Today’s Headlines: Lowest Jobless Claims in Over 41 Years

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Today’s Headlines:  Lowest Jobless Claims in Over 41 Years
July 28, 2015

Good News on the Jobs Front

The latest numbers on weekly unemployment insurance claims gave a boost to those looking for validation of the growing economy. The advance reading of initial unemployment claims was 255,000, a drop of 26,000 from the previous week. That's the lowest level of weekly initial unemployment claims since November of 1973, well over 41 years. Analysts had been expecting numbers closer to 278,000.

Without seasonal adjustment, the numbers look even better — 262,981 during the week ending July 18th compared to 344,363 for the previous week. That represents a drop of over 81,000 claims, or over 23%.

Is this reason to break out the Champagne, or just a temporary bit of good news? Probably it’s a bit of both, but we lean toward the latter.

Deeper Into the Numbers

Since reaching a peak of 665,000 initial claims for the week of March 28, 2009, initial jobless claims have been on a general downward trend. The drop-off was sharp until early 2010, and since then it has remained remarkably steady — arguably a straight-line slope. Should that rate continue, initial jobless claims should drop below 200,000 by late 2017 or early 2018 — something we haven't seen since 1969.

Economists prefer to look at the 4-week moving average to see the broader picture. The 4-week moving average gives a better picture of the unemployment claims trends by smoothing out the weekly volatility, and these low numbers perfectly cancelled out a previous upward spike.

The 255,000 reading dropped the 4-week moving average down to 278,000. Aside from a brief dip into the 266,000 range one month ago and again in 2000, 278,000 is the lowest reading since 1973 — just as with the weekly numbers. The 4-week average also has a similar straight-line slope of decreasing initial jobless claims, so while 255,000 may be a bit of an aberration, it fits in with the statistical trend.

The Reactions

Reactions throughout the markets were fairly predictable. The dollar and Treasury yields both rose after the release of the claims report. Equities were broadly lower, but that likely has more to do with a poor start to the earnings season and recent economic turmoil in China.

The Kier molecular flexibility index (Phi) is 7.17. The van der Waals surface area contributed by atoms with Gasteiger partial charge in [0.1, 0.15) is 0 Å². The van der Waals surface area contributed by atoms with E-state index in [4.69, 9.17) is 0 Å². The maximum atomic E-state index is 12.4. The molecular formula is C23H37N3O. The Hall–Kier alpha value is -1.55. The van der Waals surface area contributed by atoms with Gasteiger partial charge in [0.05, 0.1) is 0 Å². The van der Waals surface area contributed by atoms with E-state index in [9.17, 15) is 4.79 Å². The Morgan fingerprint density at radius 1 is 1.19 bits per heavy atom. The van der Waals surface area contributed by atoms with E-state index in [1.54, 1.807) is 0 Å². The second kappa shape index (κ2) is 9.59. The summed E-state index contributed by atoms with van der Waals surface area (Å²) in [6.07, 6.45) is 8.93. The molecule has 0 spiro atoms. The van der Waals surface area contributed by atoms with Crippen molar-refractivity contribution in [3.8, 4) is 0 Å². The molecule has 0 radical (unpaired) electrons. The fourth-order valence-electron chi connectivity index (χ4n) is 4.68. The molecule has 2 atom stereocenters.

Many economists view the unemployment claims drop as a continuation of the recent trend, while noting that July is infamous for volatility in jobless claims. Everything from mid-year shutdowns of auto-plants to school vacations makes the seasonal adjustments hard to pin down. In the words of Lou Crandall, chief economist with Wrightson ICAP, "We will pay little attention to any surprises."

However, there is reason to put jobless claims into a larger optimistic picture. Low initial jobless claims mean low layoff levels, and in a normal economy, that should correspond with increasing wages. Continuing jobless claims are also at the lowest level since 2000. With the continued trends, either more people should be drawn from the sidelines into the active workforce, or pressures to find and keep employees should raise wages. We hope that both will occur.

As of this writing, most expert predictions for 2nd quarter GDP growth are in the 2-2.5% range after a 1st quarter contraction, and predictions for the July jobs report are around 250,000 new jobs. Housing is choppy but remains on the upswing, and consumer spending and confidence is beginning to rebound slowly. It's possible that collective momentum can drive these upcoming reports higher — firing up the almost constant speculation on the timing of the Federal Reserve's inevitable interest rate hike.

The Takeaway

Is it 1973 all over again? Let's hope not, as that was a deeply troubled economic era characterized by “stagflation” (the combination of low economic growth and high inflation).

While the initial jobless claims and unemployment rates are similar (both 5.3%), today we’re looking at a steadily improving economy with little signs of serious inflation. Those of us old enough to remember President Ford's infamous WIN buttons (Whip Inflation Now – a response to the 10.9% inflation rate he inherited from President Nixon, along with anemic growth) see a rosier landscape today.

The jobless claims number should be taken in context. It has to be followed up with a surprisingly high jobs number for July, a continued serious drop in the overall U-6 unemployment rate (including marginally attached workers and the underemployed), and significant GDP growth for the Fed to accelerate action. A late 2015 rate hike is already likely, but extremely positive numbers may persuade the Fed to act in September instead of December, or nudge the rate hike higher than initially planned.

All in all, that seems unlikely. U-6 unemployment is still above pre-recession levels (as is the regular unemployment rate, which was 4.7% pre-recession), and most of the wage hike pressures are localized and externally driven, such as the various minimum wage hikes taking place across the nation.

Fed Chairwoman Janet Yellen has already telegraphed likely rate hikes before the end of the year, but she has also mentioned concerns about the wage growth pattern and the slack in the labor market. In recent Congressional testimony, she said, "While labor-market conditions have improved substantially they are...not yet consistent with maximum employment."

In short: it's good news, but needs to be followed by a series of exceptionally good numbers to make you alter your investing plans in anticipation of a Fed surprise. Keep your powder dry for now.

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